The Sikh Gurmat sangīt revival in post-partition India




Li, Wai Chung, Ph. D.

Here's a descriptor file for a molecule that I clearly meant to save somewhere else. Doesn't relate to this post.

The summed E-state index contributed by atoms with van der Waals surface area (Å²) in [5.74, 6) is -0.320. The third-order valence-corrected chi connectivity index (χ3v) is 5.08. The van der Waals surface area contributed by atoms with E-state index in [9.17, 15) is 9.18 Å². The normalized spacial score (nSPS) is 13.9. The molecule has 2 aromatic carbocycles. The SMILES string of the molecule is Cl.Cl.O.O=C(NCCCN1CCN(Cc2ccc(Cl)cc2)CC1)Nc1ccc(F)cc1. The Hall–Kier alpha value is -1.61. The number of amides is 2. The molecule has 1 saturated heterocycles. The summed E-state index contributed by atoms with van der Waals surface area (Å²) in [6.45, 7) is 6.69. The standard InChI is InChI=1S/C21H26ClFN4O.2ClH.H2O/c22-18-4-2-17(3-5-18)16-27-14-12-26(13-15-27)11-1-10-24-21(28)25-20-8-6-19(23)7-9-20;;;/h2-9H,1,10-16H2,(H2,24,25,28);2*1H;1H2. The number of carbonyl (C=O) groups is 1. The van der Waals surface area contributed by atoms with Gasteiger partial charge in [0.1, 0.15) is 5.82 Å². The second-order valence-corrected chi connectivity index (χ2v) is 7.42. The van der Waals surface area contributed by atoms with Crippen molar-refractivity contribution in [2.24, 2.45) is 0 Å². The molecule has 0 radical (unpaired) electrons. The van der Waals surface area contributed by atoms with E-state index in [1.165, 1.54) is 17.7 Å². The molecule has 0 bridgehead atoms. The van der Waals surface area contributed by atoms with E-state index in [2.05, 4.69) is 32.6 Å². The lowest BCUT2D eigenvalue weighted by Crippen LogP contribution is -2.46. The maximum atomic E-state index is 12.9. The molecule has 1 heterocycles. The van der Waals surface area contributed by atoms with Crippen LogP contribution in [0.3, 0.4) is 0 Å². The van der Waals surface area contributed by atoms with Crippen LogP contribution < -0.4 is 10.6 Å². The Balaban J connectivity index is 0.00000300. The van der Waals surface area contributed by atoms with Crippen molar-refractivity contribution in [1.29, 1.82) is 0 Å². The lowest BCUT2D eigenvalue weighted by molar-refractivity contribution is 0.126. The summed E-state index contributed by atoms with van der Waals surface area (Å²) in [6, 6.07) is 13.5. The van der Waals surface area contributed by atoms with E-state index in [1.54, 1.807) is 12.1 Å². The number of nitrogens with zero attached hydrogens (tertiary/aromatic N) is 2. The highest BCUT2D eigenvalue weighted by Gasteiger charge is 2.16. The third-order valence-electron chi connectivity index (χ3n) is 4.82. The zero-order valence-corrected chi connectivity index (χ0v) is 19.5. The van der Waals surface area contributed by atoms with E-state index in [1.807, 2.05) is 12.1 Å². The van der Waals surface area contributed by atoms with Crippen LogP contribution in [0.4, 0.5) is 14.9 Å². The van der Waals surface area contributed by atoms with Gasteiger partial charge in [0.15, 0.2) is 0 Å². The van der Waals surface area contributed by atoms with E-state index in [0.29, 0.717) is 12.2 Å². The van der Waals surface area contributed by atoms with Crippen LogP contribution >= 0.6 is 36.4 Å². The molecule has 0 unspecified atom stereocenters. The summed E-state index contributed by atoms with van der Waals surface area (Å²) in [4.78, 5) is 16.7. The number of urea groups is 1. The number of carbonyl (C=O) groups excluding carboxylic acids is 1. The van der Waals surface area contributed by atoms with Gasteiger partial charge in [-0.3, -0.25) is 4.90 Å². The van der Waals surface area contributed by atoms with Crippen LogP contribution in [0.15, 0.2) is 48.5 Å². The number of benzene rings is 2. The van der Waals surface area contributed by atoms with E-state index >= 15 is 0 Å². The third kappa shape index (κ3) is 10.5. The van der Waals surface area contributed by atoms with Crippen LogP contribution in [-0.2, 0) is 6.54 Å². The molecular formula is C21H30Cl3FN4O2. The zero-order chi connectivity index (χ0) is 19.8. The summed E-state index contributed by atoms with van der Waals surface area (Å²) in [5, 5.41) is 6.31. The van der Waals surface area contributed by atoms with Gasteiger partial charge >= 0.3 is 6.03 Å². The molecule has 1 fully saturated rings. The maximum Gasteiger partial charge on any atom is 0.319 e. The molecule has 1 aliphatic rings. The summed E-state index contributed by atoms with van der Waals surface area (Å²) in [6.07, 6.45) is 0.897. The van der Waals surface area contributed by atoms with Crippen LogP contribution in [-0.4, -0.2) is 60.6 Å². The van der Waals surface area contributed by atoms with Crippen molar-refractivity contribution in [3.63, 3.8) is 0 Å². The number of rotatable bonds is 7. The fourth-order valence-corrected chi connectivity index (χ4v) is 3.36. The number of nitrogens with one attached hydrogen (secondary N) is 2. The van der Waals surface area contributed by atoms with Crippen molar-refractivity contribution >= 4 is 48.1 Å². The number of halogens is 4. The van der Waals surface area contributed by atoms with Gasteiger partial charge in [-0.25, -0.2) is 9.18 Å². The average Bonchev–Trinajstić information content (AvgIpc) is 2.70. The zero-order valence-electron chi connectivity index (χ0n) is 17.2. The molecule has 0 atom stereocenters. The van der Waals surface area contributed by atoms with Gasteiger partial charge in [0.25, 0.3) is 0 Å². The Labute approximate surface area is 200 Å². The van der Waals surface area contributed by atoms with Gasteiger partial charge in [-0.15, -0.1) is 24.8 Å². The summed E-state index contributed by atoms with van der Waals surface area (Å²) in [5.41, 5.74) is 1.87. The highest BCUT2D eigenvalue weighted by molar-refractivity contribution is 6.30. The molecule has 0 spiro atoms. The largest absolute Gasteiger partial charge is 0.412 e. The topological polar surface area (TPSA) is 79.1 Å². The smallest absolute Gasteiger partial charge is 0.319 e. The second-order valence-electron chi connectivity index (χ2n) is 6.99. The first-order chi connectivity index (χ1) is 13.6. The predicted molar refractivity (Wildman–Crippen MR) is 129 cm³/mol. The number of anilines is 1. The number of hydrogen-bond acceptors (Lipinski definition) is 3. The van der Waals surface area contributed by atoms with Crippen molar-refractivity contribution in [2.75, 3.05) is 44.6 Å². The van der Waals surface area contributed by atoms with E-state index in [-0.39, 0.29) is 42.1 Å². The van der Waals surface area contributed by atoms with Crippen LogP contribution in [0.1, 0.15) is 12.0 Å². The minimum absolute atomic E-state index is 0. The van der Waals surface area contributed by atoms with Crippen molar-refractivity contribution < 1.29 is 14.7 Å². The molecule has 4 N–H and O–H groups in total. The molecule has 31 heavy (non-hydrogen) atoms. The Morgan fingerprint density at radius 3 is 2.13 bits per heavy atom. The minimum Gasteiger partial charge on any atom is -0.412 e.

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Gurmat sangīt, literally sacred music of the Sikhs, is a religious marker of Sikhism. Sikh religious practice is oriented toward musical performance to worship God and evoke spiritual elevation. As a common religious practice at the Sikh temples, gurmat sangīt generally involves recitation of religious texts and devotional singing with instrumental accompaniment by professional musicians and/or the congregation. It also illustrates musical ways of uniting with God as found in Sikh scriptures. The major sacred text, the Guru Granth Sahib, contains a large number of verses in an arrangement organized by rāgas (musical modes). Gurmat sangīt has developed rapidly since the 1980s. The number of recordings, publications, and performances featuring Sikh religious music and/or musicians increased. Academic programs and organizations of gurmat sangīt were launched to train both professional and amateur musicians in India and abroad. At that time, a trend has developed to revive the authentic practice of Sikh devotional music with correct rendition of rāga performance and the re-introduction of stringed instruments such as the tāūs (a bowed-string instrument in peacock body sound box) and rabāb (a plucked-lute instrument). While exhibiting a tendency to standardize musical details and generate a historiography of Sikh music, contemporary practitioners also emphasize authenticity and tradition in re-imagining the devotional music performance at the time of the Sikh Gurūs. The revival is identified with not only professional Sikh musicians in Punjab but also overseas Sikh musicians and musicians of other religious and/or socio-cultural backgrounds. In this study, I adopt the case study approach to examine the phenomenon of the gurmat sangīt revival in 20th- and 21st-century Punjab. My research focuses on the annual performances of Sikh devotional music, and a Sikh religious institution in the city of Ludhiana, from where the trend of the music revival has been developed. For the revival’s aim to promote the “authentic” Sikh devotional music tradition, I argue that it involves a self-interpretation of combined authentic, invented, and westernized concepts in association with musical practice at the Sikh Gurūs’ times and Indian classical music, and being shown in the standardization, classicization, and hybridization of Sikh devotional music performance.




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